One of the positive and widely embracing post EU Referendum initiatives in my own neck of the woods, Southend-on-Sea, goes under the title “More in Common”. Check out their Facebook page (click here). The following introductory blurb is self explanatory and gives a good idea of what is behind the thinking …
“I think it’s fair to say that the last month has knocked many people’s confidence in the Britain they know and love. From the brutal murder of Jo Cox, to some of the toxic images and messages distributed during the Referendum campaign, as well as the reports of hostility and even hate crimes against Europeans living and working in Britain since the announcement of the result, there’s a feeling that something has changed for the worse. It would be a huge mistake to assume that the vast majority of people who voted to leave the EU were motivated by racism. People voted to leave for a whole number of reasons, only some of which were related to concerns about immigration. In fact, there is a danger that such an assumption will actually push people from working-class communities who voted heavily for Brexit towards the politics of fear and hate at the very time we should be reaching out and helping them step away from such negativity. Later this week, HopeNotHate will launch a campaign called #MoreInCommon to bring divided communities together and challenge the narratives of fear and hate…”
Being tied up as I am elsewhere, I was unable to attend last night’s inaugural meeting, and while I suspect this may not entirely resonate with many who did attend, I felt I should at least set out my own stall, for the start of any dialogue is listening to what the other person has to say. If it is true we do have more in common e.g. in wanting to promote hope as opposed to despair and love as opposed to hate, then already we have significant common ground to do things together that benefit our communities.
Regarding the EU referendum, I was and still am an unapologetic “Leaver” and believe that now the people have voted in a fair election that their instructions need heeding without further ado.
Racism of any kind is utterly unacceptable and it was horrible to witness post referendum racist incidents. My record on dealing with those from BME (Black and Minority Ethnic) communities, including other religions, speaks for itself. Some of it is contained in my book: “Outside the Camp” and other writings, including blogs.
While immigration was one of my issues for my wanting to leave, I could have left out this out entirely and still come down with a Leave decision. It seems to me this became an issue when former communist countries, led by Poland, joined the EU in 2004, and the then politically motivated UK Labour government allowed more in from those countries than they needed to. At the same time I was working among genuine asylum seekers, e.g. from Zimbabwe, and found the way they were treated by government, who wanted to be seen as tough on immigration, as abysmal, if not wicked.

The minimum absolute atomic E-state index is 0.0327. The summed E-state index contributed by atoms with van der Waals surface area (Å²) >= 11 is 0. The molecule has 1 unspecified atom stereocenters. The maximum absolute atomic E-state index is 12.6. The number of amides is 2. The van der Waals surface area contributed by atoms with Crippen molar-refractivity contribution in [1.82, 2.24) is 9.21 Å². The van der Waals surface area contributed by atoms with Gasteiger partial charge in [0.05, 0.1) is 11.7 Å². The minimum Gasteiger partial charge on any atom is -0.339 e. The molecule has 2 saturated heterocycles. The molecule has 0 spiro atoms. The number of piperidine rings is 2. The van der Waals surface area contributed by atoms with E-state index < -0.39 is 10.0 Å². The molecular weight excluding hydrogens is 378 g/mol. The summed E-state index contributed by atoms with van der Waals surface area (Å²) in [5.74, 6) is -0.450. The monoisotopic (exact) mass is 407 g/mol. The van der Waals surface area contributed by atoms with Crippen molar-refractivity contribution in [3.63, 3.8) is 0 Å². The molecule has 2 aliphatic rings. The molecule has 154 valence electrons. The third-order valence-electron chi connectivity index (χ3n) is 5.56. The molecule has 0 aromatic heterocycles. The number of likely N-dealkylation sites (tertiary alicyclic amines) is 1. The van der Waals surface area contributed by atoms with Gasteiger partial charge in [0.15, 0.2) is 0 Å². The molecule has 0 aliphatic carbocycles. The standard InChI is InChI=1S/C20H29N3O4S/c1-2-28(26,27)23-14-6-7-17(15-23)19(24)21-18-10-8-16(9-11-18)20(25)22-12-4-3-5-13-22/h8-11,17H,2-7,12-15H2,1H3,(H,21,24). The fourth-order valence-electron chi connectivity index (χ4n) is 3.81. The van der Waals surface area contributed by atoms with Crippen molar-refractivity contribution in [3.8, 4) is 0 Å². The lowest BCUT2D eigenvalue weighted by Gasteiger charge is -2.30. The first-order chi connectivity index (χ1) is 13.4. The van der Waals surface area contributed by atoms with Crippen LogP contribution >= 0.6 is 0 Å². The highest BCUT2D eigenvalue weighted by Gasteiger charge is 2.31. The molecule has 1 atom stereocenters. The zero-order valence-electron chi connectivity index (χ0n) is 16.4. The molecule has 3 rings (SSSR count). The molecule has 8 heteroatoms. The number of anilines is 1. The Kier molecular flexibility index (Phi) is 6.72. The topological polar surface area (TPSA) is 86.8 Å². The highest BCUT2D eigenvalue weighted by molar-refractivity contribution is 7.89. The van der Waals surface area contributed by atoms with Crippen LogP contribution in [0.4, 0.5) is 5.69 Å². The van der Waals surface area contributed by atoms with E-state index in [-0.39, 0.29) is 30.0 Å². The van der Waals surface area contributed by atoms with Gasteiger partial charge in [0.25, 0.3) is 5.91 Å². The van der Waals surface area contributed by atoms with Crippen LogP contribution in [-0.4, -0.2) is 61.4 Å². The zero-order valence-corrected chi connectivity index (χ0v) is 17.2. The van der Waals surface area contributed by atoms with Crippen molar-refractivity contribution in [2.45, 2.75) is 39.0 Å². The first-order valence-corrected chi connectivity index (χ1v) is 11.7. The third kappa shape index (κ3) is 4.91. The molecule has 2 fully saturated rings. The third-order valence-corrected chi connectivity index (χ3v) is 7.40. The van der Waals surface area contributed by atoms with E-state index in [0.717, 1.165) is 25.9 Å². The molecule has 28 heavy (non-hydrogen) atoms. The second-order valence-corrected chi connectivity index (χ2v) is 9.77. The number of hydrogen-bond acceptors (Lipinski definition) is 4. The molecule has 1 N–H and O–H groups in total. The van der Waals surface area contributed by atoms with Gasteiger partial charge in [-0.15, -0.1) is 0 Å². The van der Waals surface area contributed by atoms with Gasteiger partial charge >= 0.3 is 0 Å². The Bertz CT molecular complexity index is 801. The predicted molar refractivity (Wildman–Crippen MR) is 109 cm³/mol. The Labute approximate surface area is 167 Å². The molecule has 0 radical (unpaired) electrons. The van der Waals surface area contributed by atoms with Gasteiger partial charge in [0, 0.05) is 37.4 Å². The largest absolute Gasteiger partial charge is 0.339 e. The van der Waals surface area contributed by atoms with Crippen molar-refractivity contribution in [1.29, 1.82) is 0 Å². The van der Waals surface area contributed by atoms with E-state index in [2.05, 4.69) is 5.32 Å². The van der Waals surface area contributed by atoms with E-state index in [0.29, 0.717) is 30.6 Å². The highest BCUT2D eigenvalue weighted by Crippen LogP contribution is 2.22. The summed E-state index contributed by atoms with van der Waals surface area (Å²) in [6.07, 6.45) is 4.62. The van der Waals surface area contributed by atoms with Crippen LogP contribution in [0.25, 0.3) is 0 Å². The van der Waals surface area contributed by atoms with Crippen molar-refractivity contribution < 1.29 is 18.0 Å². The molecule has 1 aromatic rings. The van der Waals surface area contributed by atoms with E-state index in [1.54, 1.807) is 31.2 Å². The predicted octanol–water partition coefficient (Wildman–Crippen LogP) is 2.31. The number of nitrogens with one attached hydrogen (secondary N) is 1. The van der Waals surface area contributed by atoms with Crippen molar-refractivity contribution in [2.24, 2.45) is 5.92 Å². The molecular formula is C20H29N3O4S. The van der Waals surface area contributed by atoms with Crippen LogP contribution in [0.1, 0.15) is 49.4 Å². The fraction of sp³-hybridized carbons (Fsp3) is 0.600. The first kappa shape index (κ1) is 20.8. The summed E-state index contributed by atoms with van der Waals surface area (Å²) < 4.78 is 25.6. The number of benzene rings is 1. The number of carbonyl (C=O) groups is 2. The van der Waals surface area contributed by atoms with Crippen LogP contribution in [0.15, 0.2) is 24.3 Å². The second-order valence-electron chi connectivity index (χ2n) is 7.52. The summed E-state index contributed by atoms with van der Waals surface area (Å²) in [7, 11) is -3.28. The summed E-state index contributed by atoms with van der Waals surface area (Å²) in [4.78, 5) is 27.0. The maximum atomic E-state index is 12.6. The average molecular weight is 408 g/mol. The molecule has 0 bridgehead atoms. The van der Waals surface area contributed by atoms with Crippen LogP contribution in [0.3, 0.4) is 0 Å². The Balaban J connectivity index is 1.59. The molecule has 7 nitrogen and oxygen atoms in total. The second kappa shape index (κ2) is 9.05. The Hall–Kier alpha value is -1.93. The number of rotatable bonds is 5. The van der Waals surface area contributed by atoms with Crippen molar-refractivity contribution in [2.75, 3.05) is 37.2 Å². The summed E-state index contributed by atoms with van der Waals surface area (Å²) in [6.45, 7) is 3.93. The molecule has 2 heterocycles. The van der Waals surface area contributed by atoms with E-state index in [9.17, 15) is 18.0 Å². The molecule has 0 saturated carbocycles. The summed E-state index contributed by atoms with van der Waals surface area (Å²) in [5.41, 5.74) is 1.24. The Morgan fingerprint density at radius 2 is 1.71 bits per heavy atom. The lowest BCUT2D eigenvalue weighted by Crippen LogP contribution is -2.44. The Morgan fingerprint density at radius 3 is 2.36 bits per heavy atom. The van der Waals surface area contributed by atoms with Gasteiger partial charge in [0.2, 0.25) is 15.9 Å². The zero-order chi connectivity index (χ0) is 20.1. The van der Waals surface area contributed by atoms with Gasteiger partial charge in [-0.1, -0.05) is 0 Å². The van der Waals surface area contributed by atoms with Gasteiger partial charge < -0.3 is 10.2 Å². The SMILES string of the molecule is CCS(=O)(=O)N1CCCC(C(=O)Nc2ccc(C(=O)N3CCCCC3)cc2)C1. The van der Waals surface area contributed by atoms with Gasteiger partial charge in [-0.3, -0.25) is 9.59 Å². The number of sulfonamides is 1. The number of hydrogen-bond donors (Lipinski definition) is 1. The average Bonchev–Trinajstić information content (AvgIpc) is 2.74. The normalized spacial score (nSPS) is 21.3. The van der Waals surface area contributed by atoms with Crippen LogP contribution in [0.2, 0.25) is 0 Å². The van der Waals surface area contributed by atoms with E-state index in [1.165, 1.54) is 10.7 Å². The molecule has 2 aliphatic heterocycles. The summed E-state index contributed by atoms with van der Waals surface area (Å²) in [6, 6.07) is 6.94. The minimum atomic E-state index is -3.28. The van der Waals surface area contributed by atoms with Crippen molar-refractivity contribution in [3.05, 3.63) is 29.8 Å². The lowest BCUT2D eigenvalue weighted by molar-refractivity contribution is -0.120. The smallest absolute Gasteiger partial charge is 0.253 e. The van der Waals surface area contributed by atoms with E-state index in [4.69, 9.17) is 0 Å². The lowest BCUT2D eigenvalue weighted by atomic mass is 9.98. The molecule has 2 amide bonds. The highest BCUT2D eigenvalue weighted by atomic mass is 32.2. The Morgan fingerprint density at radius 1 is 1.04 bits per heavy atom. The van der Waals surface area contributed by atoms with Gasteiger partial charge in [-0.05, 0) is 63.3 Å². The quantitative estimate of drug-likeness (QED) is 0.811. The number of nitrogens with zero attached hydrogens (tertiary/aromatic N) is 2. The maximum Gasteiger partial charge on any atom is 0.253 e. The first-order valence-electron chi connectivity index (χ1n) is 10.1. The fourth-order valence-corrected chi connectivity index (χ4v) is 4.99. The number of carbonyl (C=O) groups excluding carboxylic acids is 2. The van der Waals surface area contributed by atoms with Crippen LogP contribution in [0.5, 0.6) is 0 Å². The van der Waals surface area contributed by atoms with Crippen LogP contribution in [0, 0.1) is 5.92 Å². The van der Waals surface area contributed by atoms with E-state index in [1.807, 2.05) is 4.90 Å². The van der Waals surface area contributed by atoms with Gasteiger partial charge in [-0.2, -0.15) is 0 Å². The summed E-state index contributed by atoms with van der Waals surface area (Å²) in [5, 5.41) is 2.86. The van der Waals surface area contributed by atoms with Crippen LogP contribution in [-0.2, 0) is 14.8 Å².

My view on treating foreigners that come to settle in my country, whether temporarily or permanently, is based on the Levitical law and amounts to showing Christian hospitality and treating them like one of our own. While I buy the argument that foreigners, when taken overall, give more to the UK economy than they take from it, I take the view that until we have invested sufficiently in our national infrastructure like schools, hospitals and housing, we have to be selective in who we do take in, something currently under terms of our EU membership we cannot do. I am not entirely unsympathetic to those who believe accepting notions of multiculturalism and political correctness has had an overall negative impact.
I subscribe to the great command that we should love our neighbour as ourselves. I would be interested to learn of ideas and initiative by those in the More in Common network on how best we can go about this, especially in the light of the xenophobic hate we are have been recently witnessing on the streets. My own practice involves helping the homeless, including a fair number who are immigrants. Our challenge is to put this in practice in our every day dealings.
I like the “More in Common” idea, which has formed an important part of my community activist philosophy. By uniting behind such an idea means that persons and groups with widely differing ideologies can do things together that benefit our communities. However, I do have worries, that no ideological grouping should hold sway to the extent that those who do not subscribe to the ideology of the dominant group feel so alienated they feel unable to be associated. Considering the six traditionally recognised equality groupings: race, religion, gender, disability, age and sexual orientation, it has been my experience people from all sides of the six groupings are committed to sacrificially serving the community, and while we may sometimes profoundly disagree we do well to try to understand those whose perspectives differ from our own. It is my hope that More in Common will bring together all “sides” and thereby make a difference, including in ways already outlined.
Of the two organisations that have been particularly involved in the More in Common initiative, I fully support CAST (Communities and Asylum Seekers Together) (see here) and partly support Hope not Hate (see here). While I applaud some of the good work they have done to promote their philosophy, I sense they remain biased toward the Left as opposed to the Right of political thought. More significantly, I regret their unrestricted support of abortion and believe this does the opposite to what they declare on the tin.